Archive for April, 2012

Hippest & Coolest Cities: Atlanta & Oslo?

Monday, April 23rd, 2012

Research Diagram
Source: Conrad Lee and Pádraig Cunningham, “The Geographic Flow of Music“

Where are the trend setters in music?

As featured in the KadmusArts Daily Global Culture News, two researchers at the Clique Research Cluster in Dublin have been studying the “geographic flow” of music. With data from 2003 through 2011, Pádraig Cunningham, Professor at the University College Dublin and Conrad Lee, Ph.D. student at the UCD, tracked the most listened to artists by location and analyzed how those rankings shifted across 200 cities. Their research focused on users’ scrobbling on Last.fm to create a model that demonstrates which city’s listening habits are most influential.

Surprisingly, the research shows the results are less about a city’s size than it is about the inhabitants’ taste to identify what will become globally hip.

Their paper, The Geographic Flow of Music, submitted to the Physics arXiv online scientific forum, has Atlanta in the North American lead and Oslo in the European lead.

According to the researchers,

“After suitably normalizing this data, we use it to test three hypotheses related to the geographic flow of music. The first is that although many of the most popular artists are listened to around the world, music preferences are closely related to nationality, language, and geographic location. We find support for this hypothesis, with a couple of minor, yet interesting, exceptions. Our second hypothesis is that some cities are consistently early adopters of new music (and early to snub stale music). To test this hypothesis, we adapt a method previously used to detect the leadership networks present in flocks of birds. We find empirical support for the claim that a similar leadership network exists among cities, and this finding is the main contribution of the paper. Finally, we test the hypothesis that large cities tend to be ahead of smaller cities-we find only weak support for this hypothesis.”

In other words, the chances are that what’s playing most in Atlanta and Oslo will be playing near you. If you want to get ahead of the curve on what’s gong to be the most shared, check-out your friends’ playlists in these two cities. In addition, noticing the trends in festivals and club scenes, there’s no doubt that the growth of live events in these cities has helped spur the depth, breadth, and reach of the music industry.

That’s a pretty cool use of statistical analysis, online networking, and the soundtrack of our lives.

- Bill Reichblum

Share and Enjoy:
  • Twitter
  • Facebook
  • del.icio.us
  • Digg
  • StumbleUpon
  • Reddit
  • Yahoo! Buzz
  • LinkedIn
  • MySpace

A Classy Revolution

Monday, April 9th, 2012

Classical Revolution - Mattie Kaiser

Original Photo by Mollusa — Creative Commons License Some Rights Reserved

Do you like to hang out with the band? Now a music network has made it easy — for classical music.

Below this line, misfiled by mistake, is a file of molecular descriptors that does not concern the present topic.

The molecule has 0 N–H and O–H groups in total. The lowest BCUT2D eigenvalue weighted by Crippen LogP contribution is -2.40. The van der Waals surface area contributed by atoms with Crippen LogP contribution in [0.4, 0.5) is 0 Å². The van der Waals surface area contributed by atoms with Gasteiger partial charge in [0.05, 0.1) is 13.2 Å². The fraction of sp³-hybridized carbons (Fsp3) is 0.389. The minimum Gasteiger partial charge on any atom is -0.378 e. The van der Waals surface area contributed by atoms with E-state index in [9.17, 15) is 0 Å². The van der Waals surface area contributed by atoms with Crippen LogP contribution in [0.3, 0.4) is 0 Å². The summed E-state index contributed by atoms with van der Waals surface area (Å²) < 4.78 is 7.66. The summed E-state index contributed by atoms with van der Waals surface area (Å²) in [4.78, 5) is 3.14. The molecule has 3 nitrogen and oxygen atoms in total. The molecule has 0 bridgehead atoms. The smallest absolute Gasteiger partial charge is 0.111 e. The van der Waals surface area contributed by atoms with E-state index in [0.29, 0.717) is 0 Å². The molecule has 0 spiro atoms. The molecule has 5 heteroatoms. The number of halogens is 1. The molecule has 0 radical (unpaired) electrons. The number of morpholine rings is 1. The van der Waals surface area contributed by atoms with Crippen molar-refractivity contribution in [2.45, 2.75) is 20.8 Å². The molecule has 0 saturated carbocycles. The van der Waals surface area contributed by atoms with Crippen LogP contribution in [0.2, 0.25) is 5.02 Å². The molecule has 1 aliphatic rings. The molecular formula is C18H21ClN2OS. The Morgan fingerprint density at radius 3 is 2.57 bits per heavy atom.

After thousands of years, it was not until the 20th century that recordings created such a strong separation between the creative musician and a receptive audience. In most music genres, especially rock and hip-hop, recorded music has driven an increase in the live performance business, especially at festivals. However, classical music is the one area which has lost live audiences. Now, a new generation of entrepreneurial players and producers is changing that.

The Classical Revolution started in a San Francisco Mission District bar as a regular Monday night event. The idea was simple: if audiences aren’t coming to the concert hall, bring the music to where they are gathering. The group organizes evenings of music as festive, relaxed, and social as a bar.

Classical Revolution’s start has become a trend. The CR network now has chapters in North America and Europe. Along with similar groups, such as New MUSE (New Music Everywhere), CR combines the kind of musical intimacy of the 17th century’s approach to secular music played in private homes (“chamber music”) with our expectation of the best kind of jazz club.

Classical Revolution’s first international gathering is coming up at the end of the month. As founder Joshua Feltman told The Economist, the push is to make “listeners feel involved in the experience.”

The goal is to create a new fan base by moving out of the high art and high expense concert halls and connecting directly with audiences. Who ever thought classical music could be so much fun? Amazing what can happen when you mix talent and fans in a social setting.

If an art form ever needed a revolution, it’s classical music. The music is too good, too powerful, and the talent too amazing to be preserved in our concert halls.

Go grab a friend, buy a drink, and re-discover why this old art form has a present tense impact.

- Bill Reichblum

Share and Enjoy:
  • Twitter
  • Facebook
  • del.icio.us
  • Digg
  • StumbleUpon
  • Reddit
  • Yahoo! Buzz
  • LinkedIn
  • MySpace